China Fines for One-Child Violations Will Increase Despite Slogan Changes
by Steven Ertelt
August 6, 2007
Beijing, China (LifeNews.com) — Although family planning officials in China are changing the slogans in their one-child campaign, the fines offenders must pay are going up. Most of the media coverage has centered on how Chinese officials are trying a new public relations ploy to soft-sell its policy preventing families from having more than one child.
As LifeNews.com reported, the slogan changes will affect the content of billboards and other advertising encouraging the Chinese people to support the controversial policy.
It has come under fire for years because of forced abortions and sterilizations that have been a part of it.
Heavy fines have also been customary and the untold story along with the slogan changes is that Chinese officials will fine the Chinese people for violations to such a heavy price that they may not be able to afford it.
Hunan provincial People’s Congress is discussing new local family planning regulations that would fine couples who violate the one-child rule to the amount equal to eight times the offenders’ incomes for the previous year.
That could produce a strong response from the citizens there as inordinate family planning fines caused violent protests in Bobai county in the southwestern portion of the Asian nation.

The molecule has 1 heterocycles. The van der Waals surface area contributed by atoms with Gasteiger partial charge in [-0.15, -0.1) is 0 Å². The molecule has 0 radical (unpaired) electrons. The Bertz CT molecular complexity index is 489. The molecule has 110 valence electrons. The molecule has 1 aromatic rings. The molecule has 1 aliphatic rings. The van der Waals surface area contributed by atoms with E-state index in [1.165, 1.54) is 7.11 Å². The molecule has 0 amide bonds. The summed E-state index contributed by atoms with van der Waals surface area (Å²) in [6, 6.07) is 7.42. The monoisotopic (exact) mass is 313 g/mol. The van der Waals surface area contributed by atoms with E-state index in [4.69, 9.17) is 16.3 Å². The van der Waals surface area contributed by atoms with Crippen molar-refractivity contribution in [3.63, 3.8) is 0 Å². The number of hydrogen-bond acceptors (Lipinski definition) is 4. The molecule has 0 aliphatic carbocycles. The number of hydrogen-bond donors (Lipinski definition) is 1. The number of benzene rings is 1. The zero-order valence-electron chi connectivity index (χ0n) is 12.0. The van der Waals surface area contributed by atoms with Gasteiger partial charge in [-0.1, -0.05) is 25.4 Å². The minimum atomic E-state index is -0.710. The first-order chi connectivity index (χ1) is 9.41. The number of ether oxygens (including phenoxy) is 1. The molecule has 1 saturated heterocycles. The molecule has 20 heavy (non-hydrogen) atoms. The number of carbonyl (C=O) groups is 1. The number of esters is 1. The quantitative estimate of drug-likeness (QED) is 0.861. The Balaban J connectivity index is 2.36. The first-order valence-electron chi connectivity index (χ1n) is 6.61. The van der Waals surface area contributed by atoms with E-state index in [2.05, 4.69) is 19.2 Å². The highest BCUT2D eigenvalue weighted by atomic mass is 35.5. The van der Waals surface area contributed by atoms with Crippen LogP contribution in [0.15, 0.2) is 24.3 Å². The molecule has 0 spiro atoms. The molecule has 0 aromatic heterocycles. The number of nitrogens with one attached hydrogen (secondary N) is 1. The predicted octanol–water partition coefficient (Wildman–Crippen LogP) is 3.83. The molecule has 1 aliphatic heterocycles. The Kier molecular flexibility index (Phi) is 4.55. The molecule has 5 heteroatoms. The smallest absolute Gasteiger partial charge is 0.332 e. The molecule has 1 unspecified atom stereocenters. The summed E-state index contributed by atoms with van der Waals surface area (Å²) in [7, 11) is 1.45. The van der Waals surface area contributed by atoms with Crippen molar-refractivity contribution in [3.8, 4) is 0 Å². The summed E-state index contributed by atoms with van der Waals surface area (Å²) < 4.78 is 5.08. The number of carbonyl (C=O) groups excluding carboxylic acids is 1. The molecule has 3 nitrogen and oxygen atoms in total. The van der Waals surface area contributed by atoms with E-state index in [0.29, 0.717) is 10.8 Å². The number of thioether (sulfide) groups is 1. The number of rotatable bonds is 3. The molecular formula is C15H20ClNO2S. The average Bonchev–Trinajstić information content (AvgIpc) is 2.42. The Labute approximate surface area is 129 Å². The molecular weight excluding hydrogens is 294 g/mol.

Last month, Chinese courts there sentenced two men to prison who were involved in a protest against forced abortions that involved thousands of people.
The protests began after family planning authorities began forcibly aborting women for violations of the nation’s one-child population policy in April. At least 61 women were made to have abortions as late as seven and nine months into pregnancy.
Women were forced to have abortions because they were unmarried, while other women were married and pregnant with their second child.
Because of the alleged violations of the family planning policy, officials increased fines for offenders and began seizing or destroying the property of people who couldn’t pay the fines.
Some of the citizens of the area say the fines were instituted even on people who had already paid them and that and the forced abortions caused thousands of citizens to riot and destroy government buildings and property.
Police eventually arrested 28 people in association with the riots, according to official Chinese media sources.
Similar high fine initiatives have been adopted in Henan and Zhejiang provinces where the incidence of female infanticides is at their highest because of the cultural preference for boys.